Film Review: Eight Days A Week

by Gargs Allard

If Ringo Starr is the Yogi Berra among musicians, Ron Howard is apparently a Houdini among directors of musical documentaries. Howard, who has long given up his successful acting career to become a top-notch director, shows what can happen when an avid Beatles’ fan with immense talent gets permission to work with precious Beatles’ footage.

Starr, who only wrote a couple of songs the eight years he was a member of the Beatles, is known to have casually coined phrases that have turned into song titles such as “A Hard Day’s Night,” ‘Tomorrow Never Knows,” and “Eight Days a Week.” Not only has that Ringoism turned into another Beatles’ movie title, but it has become more popular than what only Fab Four completists might clamor for.

The film, which is being carried on Hulu, has received rave reviews from sold-out crowds since its release two weeks ago at movie theaters throughout America. Gainesville’s own Hippodrome has extended the showing of the movie thrice already due to overwhelming public response – its last showing now scheduled for October 4.

The film aptly captures, for those who either have never known or may have forgotten, that the Beatles were not just another boy band that took the country by storm for a couple of years, but a public phenomena unequaled up until that time even by Elvis, Frank Sinatra and JFK combined.

The Beatles were great songwriters – the kind that come around say once every few hundred years. Howard’s gem of a film intelligently points out that among songwriters before them, only Schubert and Mozart musical compositions compare with the hundreds of songs with good melodies by the Beatles, 300 of which were written together by John Lennon and Paul McCartney. And before the band was through, as McCartney is quoted in the movie, George Harrison becomes a very formidable songwriter as well, writing some of the Beatles’ best songs ever like “Something,” and “Here Comes the Sun.”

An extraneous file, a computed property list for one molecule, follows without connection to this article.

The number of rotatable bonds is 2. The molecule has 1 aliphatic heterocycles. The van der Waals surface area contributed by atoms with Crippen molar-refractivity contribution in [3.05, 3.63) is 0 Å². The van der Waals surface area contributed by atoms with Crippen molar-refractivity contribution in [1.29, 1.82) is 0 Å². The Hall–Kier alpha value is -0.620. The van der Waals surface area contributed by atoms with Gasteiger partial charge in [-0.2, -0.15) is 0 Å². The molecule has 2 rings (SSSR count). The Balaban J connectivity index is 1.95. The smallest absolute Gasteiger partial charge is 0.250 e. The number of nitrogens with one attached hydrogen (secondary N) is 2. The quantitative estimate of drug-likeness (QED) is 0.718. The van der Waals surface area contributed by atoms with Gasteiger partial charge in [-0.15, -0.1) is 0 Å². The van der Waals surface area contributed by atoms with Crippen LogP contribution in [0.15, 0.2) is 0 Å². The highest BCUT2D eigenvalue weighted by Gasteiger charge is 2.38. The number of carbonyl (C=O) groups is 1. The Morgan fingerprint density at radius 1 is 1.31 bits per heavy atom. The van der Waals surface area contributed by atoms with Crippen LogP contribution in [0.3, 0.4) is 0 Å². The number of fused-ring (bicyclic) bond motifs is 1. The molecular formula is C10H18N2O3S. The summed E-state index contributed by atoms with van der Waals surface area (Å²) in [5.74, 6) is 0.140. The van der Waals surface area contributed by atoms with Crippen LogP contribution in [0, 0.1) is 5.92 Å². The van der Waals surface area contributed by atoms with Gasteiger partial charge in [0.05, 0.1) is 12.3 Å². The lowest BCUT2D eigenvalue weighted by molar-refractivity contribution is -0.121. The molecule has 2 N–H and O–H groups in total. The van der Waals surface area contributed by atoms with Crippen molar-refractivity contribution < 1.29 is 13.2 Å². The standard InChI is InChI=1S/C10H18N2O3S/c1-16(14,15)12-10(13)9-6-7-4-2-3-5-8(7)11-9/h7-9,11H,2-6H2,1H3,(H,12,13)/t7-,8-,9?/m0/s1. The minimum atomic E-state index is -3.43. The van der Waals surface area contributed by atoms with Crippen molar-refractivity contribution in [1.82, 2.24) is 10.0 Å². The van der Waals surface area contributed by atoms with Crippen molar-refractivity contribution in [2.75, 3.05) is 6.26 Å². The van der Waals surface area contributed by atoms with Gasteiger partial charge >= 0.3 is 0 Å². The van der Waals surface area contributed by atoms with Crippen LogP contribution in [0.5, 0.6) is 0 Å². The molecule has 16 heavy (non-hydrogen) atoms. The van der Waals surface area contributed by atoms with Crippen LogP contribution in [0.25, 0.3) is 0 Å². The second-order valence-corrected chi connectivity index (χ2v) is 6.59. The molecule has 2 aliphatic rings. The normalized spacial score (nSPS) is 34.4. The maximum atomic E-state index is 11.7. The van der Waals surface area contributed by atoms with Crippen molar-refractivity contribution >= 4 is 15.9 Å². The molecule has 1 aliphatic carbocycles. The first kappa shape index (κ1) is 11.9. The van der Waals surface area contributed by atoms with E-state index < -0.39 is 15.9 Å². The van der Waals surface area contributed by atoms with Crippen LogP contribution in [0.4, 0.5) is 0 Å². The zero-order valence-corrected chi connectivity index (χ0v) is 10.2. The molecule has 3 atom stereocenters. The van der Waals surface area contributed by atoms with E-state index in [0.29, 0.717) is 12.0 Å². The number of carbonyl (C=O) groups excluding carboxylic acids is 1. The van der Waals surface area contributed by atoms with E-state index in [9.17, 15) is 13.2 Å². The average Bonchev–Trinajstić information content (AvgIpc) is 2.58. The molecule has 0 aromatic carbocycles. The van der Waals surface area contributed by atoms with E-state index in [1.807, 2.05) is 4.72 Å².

One of the most well-known but at the same time shockingly enjoyable things about “Eight Days a Week,” is the footage of female teenage fan interaction, or should I say mayhem, interspersed expertly with Beatles’ interviews, concerts and newsreel-type documentation. When the Beatles appear live it seems as if they are four musical gods who have descended from heaven and who can awaken every sensual nerve within a girl’s body simply by mere rumors of their close proximity. The movie captures this beautifully. The reaction to those who did not get tickets during the first Beatle tour, which was basically akin them to tearing up one downtown after another, prompted city officials to allow the Beatles to return only on the condition that they play stadiums next time, or venues so large that anyone who wanted a ticket could get one.

Not only did the Beatles start stadium tours but they were also the band that would put an end to segregation at music concerts throughout the country. The Beatles refused to play at the Gator Bowl in Jacksonville until city officials caved in and allowed the concert to be desegregated.

One of the most endearing and touching moments of the film is when it portrays each member of the band as caring individuals who were sensitive to other’s needs and not carried away by their success and all the madness that was taking place around them. They could be happy-go-lucky but also irreverent jokesters who didn’t take themselves or others too seriously. Nevertheless, they were amazing songwriters and a rock band of the highest caliber when on stage or in the studio.

Despite making a ton of money during the tours (the Beatles hated that no one could hear their music due to weak speaker-system technology and loud screams), the film follows the disillusioned band giving up touring and going into the studios to make some of the best records in the history of music. While this portion of the movie is not long, it is fascinating, so fascinating in fact rumors abound that Howard’s next film will concentrate on the Beatles’ studio sessions.

The movie ends with excerpts from the famous rooftop concert from the “Let it Be” project, that will make any Beatle fans’ hair stand on end.

As an extra incentive to go to the theaters, the Shea Stadium concert is shown at the end of the film – fully restored and remastered, and half-an-hour in length. If you get a chance, go to the theater for this little piece of Beatles happiness alone, because it won’t be on the DVD and might never be seen again, due to ongoing litigations with the late Sid Bernstein’s company, Sid Bernstein Presents, LLC, over rights to the usage of the concert’s film.

If indeed it never sees the light of day after this run in theaters, it will be a crime against the world because it is simply the best Beatles’ concert ever filmed, in all of its full-sounding glory. Although the documentary disses the concert as having been too weak to hear over the crowd noise and going through its antiquated PA system, this concert fully restores the sound while showing the crowd’s meanderings and gyrations in apparent real time. The concert film portion documents how great they played together and knew and loved each other. John already shows great stage presence by now with Paul soon to follow.  And it all goes to prove one sure thing: The Beatles were a fucking great live band.

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